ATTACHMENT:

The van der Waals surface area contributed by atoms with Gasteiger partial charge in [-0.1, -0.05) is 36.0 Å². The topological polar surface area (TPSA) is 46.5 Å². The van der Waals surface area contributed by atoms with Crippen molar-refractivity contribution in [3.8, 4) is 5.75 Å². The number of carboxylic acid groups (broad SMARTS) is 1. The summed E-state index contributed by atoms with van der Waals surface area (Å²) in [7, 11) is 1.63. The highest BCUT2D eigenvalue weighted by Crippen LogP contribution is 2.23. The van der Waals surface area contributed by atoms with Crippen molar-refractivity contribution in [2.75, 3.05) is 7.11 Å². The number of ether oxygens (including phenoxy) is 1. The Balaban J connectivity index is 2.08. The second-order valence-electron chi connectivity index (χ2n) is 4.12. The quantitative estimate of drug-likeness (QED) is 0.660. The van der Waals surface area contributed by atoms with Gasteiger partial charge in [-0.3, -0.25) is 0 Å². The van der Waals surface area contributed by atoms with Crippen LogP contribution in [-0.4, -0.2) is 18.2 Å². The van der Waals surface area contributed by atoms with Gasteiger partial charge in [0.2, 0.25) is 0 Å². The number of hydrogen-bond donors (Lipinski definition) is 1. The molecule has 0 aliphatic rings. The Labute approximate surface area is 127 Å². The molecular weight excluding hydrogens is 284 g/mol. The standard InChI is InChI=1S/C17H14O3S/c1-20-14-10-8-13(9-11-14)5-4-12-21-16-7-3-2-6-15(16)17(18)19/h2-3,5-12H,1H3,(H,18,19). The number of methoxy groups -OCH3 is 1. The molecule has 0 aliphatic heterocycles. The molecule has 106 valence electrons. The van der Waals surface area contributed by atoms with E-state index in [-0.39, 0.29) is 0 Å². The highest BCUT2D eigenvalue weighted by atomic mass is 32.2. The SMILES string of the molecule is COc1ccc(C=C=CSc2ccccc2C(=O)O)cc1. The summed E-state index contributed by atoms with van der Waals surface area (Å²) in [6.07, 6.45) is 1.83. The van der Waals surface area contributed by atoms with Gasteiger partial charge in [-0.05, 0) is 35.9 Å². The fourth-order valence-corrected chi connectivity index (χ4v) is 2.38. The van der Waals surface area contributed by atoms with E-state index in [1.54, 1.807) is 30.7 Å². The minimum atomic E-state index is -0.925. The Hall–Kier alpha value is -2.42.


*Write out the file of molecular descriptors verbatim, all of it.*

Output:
The van der Waals surface area contributed by atoms with Gasteiger partial charge in [-0.1, -0.05) is 36.0 Å². The topological polar surface area (TPSA) is 46.5 Å². The van der Waals surface area contributed by atoms with Crippen molar-refractivity contribution in [3.8, 4) is 5.75 Å². The number of carboxylic acid groups (broad SMARTS) is 1. The summed E-state index contributed by atoms with van der Waals surface area (Å²) in [7, 11) is 1.63. The highest BCUT2D eigenvalue weighted by Crippen LogP contribution is 2.23. The van der Waals surface area contributed by atoms with Crippen molar-refractivity contribution in [2.75, 3.05) is 7.11 Å². The number of ether oxygens (including phenoxy) is 1. The Balaban J connectivity index is 2.08. The second-order valence-electron chi connectivity index (χ2n) is 4.12. The quantitative estimate of drug-likeness (QED) is 0.660. The van der Waals surface area contributed by atoms with Gasteiger partial charge in [-0.3, -0.25) is 0 Å². The van der Waals surface area contributed by atoms with Crippen LogP contribution in [-0.4, -0.2) is 18.2 Å². The van der Waals surface area contributed by atoms with Gasteiger partial charge in [0.2, 0.25) is 0 Å². The number of hydrogen-bond donors (Lipinski definition) is 1. The molecule has 0 aliphatic rings. The Labute approximate surface area is 127 Å². The molecular weight excluding hydrogens is 284 g/mol. The standard InChI is InChI=1S/C17H14O3S/c1-20-14-10-8-13(9-11-14)5-4-12-21-16-7-3-2-6-15(16)17(18)19/h2-3,5-12H,1H3,(H,18,19). The number of methoxy groups -OCH3 is 1. The molecule has 0 aliphatic heterocycles. The molecule has 106 valence electrons. The van der Waals surface area contributed by atoms with E-state index in [-0.39, 0.29) is 0 Å². The highest BCUT2D eigenvalue weighted by atomic mass is 32.2. The SMILES string of the molecule is COc1ccc(C=C=CSc2ccccc2C(=O)O)cc1. The summed E-state index contributed by atoms with van der Waals surface area (Å²) in [6.07, 6.45) is 1.83. The van der Waals surface area contributed by atoms with Gasteiger partial charge in [-0.05, 0) is 35.9 Å². The fourth-order valence-corrected chi connectivity index (χ4v) is 2.38. The van der Waals surface area contributed by atoms with E-state index in [1.54, 1.807) is 30.7 Å². The minimum atomic E-state index is -0.925. The Hall–Kier alpha value is -2.42.